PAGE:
Today, the International Monetary Policy and Trade of the House Financial Services Committee held a hearing entitled “Implications of the G-20 Leaders Summit for Low Income Countries and the Global Economy,” to discuss how the decisions made at the G-20 Leaders Summit will be given effect. Testifying before the Subcommittee were:

In his opening remarks, Subcommittee Chairman Gregory Meeks (D-NY) emphasized the importance of supporting responsible economic policies in developing countries. He noted that much progress has been made over the course of the last decade in terms of economic soundness in emerging economies, and that it is vital that this trend continue, since “terrorism respects no national border” and “poverty breeds the unrest that allows dictators and extremists to thrive.”

Chairman Meeks’ sentiments were echoed by all of the panelists, with Mr. Bhattacharya stating that social stability and peace in fragile, poor countries is good for the world, and that investments in this area are in the best economic interest of the United States. Mr. Adams and Ms. Birdsall focused on the importance of rewarding good performers in the global economy and signaling to countries taking political risks to implement sound economic policies that their efforts will be supported.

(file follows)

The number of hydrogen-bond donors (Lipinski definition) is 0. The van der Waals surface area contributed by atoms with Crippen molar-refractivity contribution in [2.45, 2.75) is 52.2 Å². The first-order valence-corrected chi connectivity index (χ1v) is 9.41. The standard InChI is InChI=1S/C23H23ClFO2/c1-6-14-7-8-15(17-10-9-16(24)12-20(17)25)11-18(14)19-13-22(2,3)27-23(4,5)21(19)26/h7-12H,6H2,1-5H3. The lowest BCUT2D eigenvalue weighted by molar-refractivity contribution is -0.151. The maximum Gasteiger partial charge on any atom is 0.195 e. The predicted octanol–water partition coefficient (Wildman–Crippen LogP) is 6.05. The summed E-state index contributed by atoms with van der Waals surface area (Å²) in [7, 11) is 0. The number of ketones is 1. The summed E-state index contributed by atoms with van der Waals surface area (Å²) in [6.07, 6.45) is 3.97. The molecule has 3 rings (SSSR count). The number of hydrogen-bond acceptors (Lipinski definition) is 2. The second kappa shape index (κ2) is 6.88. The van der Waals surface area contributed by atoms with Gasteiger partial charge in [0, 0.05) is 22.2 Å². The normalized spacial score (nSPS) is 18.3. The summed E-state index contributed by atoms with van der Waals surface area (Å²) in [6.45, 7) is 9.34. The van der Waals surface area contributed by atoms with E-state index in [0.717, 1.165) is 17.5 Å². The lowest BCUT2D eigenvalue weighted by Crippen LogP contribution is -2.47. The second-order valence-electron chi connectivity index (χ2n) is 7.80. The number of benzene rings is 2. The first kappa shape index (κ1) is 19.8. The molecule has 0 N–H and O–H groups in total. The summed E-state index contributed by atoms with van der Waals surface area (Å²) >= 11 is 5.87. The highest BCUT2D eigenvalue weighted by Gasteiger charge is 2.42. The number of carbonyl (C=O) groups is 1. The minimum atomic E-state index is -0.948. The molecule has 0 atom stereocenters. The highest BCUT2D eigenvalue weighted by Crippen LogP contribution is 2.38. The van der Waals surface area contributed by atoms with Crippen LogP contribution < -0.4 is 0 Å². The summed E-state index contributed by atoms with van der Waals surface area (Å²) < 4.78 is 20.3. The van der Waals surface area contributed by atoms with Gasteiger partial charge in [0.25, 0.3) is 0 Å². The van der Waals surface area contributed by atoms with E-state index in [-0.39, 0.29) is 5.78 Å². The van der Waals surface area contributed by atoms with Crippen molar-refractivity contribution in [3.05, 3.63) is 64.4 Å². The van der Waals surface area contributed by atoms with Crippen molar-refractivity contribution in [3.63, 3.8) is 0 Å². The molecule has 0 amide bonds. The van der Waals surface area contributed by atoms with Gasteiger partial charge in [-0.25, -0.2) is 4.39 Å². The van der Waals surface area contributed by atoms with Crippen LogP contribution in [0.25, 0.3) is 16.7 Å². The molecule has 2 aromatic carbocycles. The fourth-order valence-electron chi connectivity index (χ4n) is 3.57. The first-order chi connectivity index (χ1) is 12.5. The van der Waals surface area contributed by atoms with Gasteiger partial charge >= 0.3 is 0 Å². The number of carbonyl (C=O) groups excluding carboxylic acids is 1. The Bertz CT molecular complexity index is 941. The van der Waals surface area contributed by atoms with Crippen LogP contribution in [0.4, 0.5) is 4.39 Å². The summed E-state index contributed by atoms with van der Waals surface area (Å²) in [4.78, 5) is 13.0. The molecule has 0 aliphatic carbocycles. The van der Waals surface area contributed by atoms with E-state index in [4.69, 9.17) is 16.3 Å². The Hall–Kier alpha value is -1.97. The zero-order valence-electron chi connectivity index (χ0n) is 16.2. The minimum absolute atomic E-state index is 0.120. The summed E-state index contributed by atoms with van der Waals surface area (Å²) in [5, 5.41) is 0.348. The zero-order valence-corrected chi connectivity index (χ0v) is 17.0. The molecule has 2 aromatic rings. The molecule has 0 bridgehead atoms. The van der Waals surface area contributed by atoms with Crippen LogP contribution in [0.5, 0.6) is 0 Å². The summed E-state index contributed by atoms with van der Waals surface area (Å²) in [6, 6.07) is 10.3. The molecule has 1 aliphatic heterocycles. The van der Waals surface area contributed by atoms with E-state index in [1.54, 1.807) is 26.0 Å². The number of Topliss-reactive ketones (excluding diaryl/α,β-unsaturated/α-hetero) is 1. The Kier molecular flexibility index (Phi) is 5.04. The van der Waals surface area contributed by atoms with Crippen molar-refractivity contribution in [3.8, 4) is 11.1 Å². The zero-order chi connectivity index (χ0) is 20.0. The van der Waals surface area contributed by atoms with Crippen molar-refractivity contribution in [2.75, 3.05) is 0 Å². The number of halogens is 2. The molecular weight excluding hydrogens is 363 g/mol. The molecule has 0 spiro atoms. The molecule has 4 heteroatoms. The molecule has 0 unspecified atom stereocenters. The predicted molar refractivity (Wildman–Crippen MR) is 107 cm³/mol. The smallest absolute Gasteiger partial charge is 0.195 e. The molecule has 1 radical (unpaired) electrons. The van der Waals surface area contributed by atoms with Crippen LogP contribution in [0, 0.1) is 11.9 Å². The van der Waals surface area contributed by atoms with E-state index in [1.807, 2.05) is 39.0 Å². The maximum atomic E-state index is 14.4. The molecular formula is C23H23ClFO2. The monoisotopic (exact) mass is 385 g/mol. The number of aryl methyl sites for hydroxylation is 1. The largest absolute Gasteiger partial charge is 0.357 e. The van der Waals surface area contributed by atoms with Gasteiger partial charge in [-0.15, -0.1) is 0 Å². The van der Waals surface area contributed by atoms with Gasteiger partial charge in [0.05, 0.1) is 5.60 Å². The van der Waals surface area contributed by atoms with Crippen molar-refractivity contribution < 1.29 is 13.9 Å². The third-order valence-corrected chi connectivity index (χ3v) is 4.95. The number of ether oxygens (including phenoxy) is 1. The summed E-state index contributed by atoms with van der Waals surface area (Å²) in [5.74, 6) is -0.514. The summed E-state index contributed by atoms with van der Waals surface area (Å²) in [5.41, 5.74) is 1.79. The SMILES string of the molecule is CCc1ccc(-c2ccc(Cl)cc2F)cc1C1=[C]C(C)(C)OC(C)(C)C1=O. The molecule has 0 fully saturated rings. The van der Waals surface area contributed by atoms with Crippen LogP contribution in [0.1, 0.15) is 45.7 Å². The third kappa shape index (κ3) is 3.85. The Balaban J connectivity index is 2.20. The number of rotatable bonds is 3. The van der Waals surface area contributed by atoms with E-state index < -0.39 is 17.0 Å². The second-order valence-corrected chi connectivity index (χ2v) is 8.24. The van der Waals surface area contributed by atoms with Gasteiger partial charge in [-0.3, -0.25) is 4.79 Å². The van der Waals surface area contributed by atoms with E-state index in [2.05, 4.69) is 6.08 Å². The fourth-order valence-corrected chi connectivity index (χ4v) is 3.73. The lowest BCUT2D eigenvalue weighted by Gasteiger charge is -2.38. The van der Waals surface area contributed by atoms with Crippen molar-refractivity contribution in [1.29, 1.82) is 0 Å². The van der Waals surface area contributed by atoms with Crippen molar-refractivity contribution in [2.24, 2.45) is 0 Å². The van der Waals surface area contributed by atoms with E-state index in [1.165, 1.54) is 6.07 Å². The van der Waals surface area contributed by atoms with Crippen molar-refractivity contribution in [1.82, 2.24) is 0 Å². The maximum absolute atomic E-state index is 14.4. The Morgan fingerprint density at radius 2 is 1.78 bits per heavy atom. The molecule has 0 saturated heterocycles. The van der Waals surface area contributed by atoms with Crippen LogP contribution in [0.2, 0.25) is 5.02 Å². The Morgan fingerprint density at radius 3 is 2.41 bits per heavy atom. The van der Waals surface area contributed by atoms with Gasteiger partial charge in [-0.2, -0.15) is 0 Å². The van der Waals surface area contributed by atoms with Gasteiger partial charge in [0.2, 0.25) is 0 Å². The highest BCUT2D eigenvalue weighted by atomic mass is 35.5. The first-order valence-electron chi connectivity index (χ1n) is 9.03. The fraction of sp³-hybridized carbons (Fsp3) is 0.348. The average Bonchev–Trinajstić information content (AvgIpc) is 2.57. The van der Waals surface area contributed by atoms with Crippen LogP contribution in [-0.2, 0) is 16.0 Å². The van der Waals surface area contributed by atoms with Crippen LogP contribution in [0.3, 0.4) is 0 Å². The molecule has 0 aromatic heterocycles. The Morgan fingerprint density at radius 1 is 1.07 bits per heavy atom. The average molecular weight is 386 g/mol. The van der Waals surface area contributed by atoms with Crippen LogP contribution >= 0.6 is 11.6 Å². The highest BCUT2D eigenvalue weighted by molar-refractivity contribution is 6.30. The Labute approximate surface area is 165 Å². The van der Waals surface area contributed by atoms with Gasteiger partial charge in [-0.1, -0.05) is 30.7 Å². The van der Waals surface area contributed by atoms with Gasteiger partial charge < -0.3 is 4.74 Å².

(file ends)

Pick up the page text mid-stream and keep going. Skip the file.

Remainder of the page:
Mr. Johnson, who was Economic Counselor and Director of the Research Department at the IMF from March 2007 until August 2008, expressed concerns about social stability and the dangerous nature of the current global situation, and the importance of fully supporting sound economic policies and markets in emerging and developing countries. He went on to discuss three specific issues relating to the implementation of decisions reached at the G-20 Summit.

  • First, he stated that the process for selecting the next managing director of the IMF must be open and transparent. Also, he proposed that the next managing director of the IMF should not be a European, as he believes that the selection of another European managing director would undermine the credibility of the IMF.
  • Second, he explained that the budget cuts to the IMF which have occurred over the past two years must be reversed, and IMF staff levels should be increased.
  • Finally, he emphasized the importance of exchange rate surveillance. He said that the IMF has “dropped the ball” on this issue, and that failures in exchange rate management are “how the flow of goods across borders stops, and how the flow of soldiers across borders begins.”

In contrast to the witnesses’ enthusiastic encouragement of United States support of proposed IMF spending, Representative Jeb Hensarling (R-TX) urged members of the Subcommittee to be cautious. Rep. Hensarling noted that the United States is currently borrowing 46 cents for every dollar that the government spends, and that the national debt will triple over the course of the next ten years. He asked the members of the Subcommittee if there was “any limit to the liability exposure we’re willing to place on the American taxpayer.”